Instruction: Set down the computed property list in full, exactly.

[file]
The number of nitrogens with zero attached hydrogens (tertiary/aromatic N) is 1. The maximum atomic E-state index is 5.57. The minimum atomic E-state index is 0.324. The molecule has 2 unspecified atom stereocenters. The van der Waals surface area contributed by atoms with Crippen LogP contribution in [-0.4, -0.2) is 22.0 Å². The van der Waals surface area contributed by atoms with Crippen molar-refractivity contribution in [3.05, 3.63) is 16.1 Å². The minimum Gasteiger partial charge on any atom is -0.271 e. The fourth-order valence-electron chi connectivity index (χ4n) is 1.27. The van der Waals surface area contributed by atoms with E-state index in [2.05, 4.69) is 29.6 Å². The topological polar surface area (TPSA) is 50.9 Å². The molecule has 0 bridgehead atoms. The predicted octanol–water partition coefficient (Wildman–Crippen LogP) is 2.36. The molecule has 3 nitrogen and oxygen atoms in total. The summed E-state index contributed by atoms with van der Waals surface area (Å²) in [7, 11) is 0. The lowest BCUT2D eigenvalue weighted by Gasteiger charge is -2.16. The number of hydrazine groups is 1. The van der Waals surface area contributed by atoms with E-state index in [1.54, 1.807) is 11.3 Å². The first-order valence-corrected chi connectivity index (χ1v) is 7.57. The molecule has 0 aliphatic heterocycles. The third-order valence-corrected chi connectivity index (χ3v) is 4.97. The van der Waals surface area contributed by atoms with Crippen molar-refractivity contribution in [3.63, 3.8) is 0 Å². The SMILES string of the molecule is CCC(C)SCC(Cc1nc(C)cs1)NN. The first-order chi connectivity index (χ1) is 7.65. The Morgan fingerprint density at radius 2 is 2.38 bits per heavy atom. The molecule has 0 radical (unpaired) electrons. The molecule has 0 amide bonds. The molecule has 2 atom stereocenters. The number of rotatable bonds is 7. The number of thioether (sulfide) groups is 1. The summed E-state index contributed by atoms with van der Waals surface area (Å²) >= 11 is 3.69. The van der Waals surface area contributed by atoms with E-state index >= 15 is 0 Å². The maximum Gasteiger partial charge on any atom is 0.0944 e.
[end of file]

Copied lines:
The number of nitrogens with zero attached hydrogens (tertiary/aromatic N) is 1. The maximum atomic E-state index is 5.57. The minimum atomic E-state index is 0.324. The molecule has 2 unspecified atom stereocenters. The van der Waals surface area contributed by atoms with Crippen LogP contribution in [-0.4, -0.2) is 22.0 Å². The van der Waals surface area contributed by atoms with Crippen molar-refractivity contribution in [3.05, 3.63) is 16.1 Å². The minimum Gasteiger partial charge on any atom is -0.271 e. The fourth-order valence-electron chi connectivity index (χ4n) is 1.27. The van der Waals surface area contributed by atoms with E-state index in [2.05, 4.69) is 29.6 Å². The topological polar surface area (TPSA) is 50.9 Å². The molecule has 0 bridgehead atoms. The predicted octanol–water partition coefficient (Wildman–Crippen LogP) is 2.36. The molecule has 3 nitrogen and oxygen atoms in total. The summed E-state index contributed by atoms with van der Waals surface area (Å²) in [7, 11) is 0. The lowest BCUT2D eigenvalue weighted by Gasteiger charge is -2.16. The number of hydrazine groups is 1. The van der Waals surface area contributed by atoms with E-state index in [1.54, 1.807) is 11.3 Å². The first-order valence-corrected chi connectivity index (χ1v) is 7.57. The molecule has 0 aliphatic heterocycles. The third-order valence-corrected chi connectivity index (χ3v) is 4.97. The van der Waals surface area contributed by atoms with Crippen molar-refractivity contribution in [3.63, 3.8) is 0 Å². The SMILES string of the molecule is CCC(C)SCC(Cc1nc(C)cs1)NN. The first-order chi connectivity index (χ1) is 7.65. The Morgan fingerprint density at radius 2 is 2.38 bits per heavy atom. The molecule has 0 radical (unpaired) electrons. The molecule has 0 amide bonds. The molecule has 2 atom stereocenters. The number of rotatable bonds is 7. The number of thioether (sulfide) groups is 1. The summed E-state index contributed by atoms with van der Waals surface area (Å²) >= 11 is 3.69. The van der Waals surface area contributed by atoms with E-state index >= 15 is 0 Å². The maximum Gasteiger partial charge on any atom is 0.0944 e.